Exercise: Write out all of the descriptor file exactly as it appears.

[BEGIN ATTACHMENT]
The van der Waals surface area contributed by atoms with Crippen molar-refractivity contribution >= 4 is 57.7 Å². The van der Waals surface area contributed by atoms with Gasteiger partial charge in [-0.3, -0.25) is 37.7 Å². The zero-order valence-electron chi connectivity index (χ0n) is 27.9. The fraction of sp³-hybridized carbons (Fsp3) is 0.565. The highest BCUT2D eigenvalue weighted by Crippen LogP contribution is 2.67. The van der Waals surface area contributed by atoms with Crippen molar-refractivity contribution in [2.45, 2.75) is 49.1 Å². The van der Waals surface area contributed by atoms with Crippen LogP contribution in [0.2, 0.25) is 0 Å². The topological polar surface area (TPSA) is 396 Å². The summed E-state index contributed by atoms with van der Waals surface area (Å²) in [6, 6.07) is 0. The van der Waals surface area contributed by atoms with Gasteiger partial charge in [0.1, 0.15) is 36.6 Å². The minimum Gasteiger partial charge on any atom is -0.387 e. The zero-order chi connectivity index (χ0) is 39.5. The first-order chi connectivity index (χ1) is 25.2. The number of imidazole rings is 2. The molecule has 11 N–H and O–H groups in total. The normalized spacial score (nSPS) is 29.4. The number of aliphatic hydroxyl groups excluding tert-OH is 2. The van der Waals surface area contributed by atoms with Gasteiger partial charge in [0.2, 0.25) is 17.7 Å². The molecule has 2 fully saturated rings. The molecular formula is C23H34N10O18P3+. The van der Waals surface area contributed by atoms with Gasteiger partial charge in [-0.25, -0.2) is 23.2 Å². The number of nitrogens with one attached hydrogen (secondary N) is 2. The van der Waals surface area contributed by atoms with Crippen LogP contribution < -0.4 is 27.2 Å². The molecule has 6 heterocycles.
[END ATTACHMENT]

The van der Waals surface area contributed by atoms with Crippen molar-refractivity contribution >= 4 is 57.7 Å². The van der Waals surface area contributed by atoms with Gasteiger partial charge in [-0.3, -0.25) is 37.7 Å². The zero-order valence-electron chi connectivity index (χ0n) is 27.9. The fraction of sp³-hybridized carbons (Fsp3) is 0.565. The highest BCUT2D eigenvalue weighted by Crippen LogP contribution is 2.67. The van der Waals surface area contributed by atoms with Crippen molar-refractivity contribution in [2.45, 2.75) is 49.1 Å². The van der Waals surface area contributed by atoms with Crippen LogP contribution in [0.2, 0.25) is 0 Å². The topological polar surface area (TPSA) is 396 Å². The summed E-state index contributed by atoms with van der Waals surface area (Å²) in [6, 6.07) is 0. The van der Waals surface area contributed by atoms with Gasteiger partial charge in [0.1, 0.15) is 36.6 Å². The minimum Gasteiger partial charge on any atom is -0.387 e. The zero-order chi connectivity index (χ0) is 39.5. The first-order chi connectivity index (χ1) is 25.2. The number of imidazole rings is 2. The molecule has 11 N–H and O–H groups in total. The normalized spacial score (nSPS) is 29.4. The number of aliphatic hydroxyl groups excluding tert-OH is 2. The van der Waals surface area contributed by atoms with Gasteiger partial charge in [0.2, 0.25) is 17.7 Å². The molecule has 2 fully saturated rings. The molecular formula is C23H34N10O18P3+. The van der Waals surface area contributed by atoms with Gasteiger partial charge in [-0.25, -0.2) is 23.2 Å². The number of nitrogens with one attached hydrogen (secondary N) is 2. The van der Waals surface area contributed by atoms with Crippen LogP contribution < -0.4 is 27.2 Å². The molecule has 6 heterocycles.